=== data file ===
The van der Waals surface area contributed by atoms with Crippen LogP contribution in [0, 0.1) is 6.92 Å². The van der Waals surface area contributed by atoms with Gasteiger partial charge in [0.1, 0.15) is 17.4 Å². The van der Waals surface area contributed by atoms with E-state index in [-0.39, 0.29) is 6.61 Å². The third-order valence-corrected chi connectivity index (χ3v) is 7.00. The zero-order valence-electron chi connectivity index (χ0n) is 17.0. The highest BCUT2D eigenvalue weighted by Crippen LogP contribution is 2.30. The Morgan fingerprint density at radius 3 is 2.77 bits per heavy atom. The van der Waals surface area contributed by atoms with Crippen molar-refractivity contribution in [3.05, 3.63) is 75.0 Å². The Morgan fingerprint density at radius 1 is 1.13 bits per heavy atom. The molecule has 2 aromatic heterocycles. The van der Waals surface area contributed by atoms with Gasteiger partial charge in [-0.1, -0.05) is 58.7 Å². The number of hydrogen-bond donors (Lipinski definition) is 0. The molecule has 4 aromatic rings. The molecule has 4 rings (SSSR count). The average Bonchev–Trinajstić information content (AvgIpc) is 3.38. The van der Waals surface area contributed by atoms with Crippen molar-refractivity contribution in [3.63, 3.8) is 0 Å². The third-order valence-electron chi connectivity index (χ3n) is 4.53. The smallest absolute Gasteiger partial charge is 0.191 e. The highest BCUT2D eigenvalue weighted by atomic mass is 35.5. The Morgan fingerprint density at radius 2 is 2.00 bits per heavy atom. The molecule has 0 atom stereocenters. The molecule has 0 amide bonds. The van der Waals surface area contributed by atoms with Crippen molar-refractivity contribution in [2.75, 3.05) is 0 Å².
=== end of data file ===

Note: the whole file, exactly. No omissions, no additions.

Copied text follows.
The van der Waals surface area contributed by atoms with Crippen LogP contribution in [0, 0.1) is 6.92 Å². The van der Waals surface area contributed by atoms with Gasteiger partial charge in [0.1, 0.15) is 17.4 Å². The van der Waals surface area contributed by atoms with E-state index in [-0.39, 0.29) is 6.61 Å². The third-order valence-corrected chi connectivity index (χ3v) is 7.00. The zero-order valence-electron chi connectivity index (χ0n) is 17.0. The highest BCUT2D eigenvalue weighted by Crippen LogP contribution is 2.30. The Morgan fingerprint density at radius 3 is 2.77 bits per heavy atom. The van der Waals surface area contributed by atoms with Crippen molar-refractivity contribution in [3.05, 3.63) is 75.0 Å². The Morgan fingerprint density at radius 1 is 1.13 bits per heavy atom. The molecule has 2 aromatic heterocycles. The van der Waals surface area contributed by atoms with Gasteiger partial charge in [-0.1, -0.05) is 58.7 Å². The number of hydrogen-bond donors (Lipinski definition) is 0. The molecule has 4 aromatic rings. The molecule has 4 rings (SSSR count). The average Bonchev–Trinajstić information content (AvgIpc) is 3.38. The van der Waals surface area contributed by atoms with Crippen molar-refractivity contribution in [3.63, 3.8) is 0 Å². The third-order valence-electron chi connectivity index (χ3n) is 4.53. The smallest absolute Gasteiger partial charge is 0.191 e. The highest BCUT2D eigenvalue weighted by atomic mass is 35.5. The Morgan fingerprint density at radius 2 is 2.00 bits per heavy atom. The molecule has 0 atom stereocenters. The molecule has 0 amide bonds. The van der Waals surface area contributed by atoms with Crippen molar-refractivity contribution in [2.75, 3.05) is 0 Å².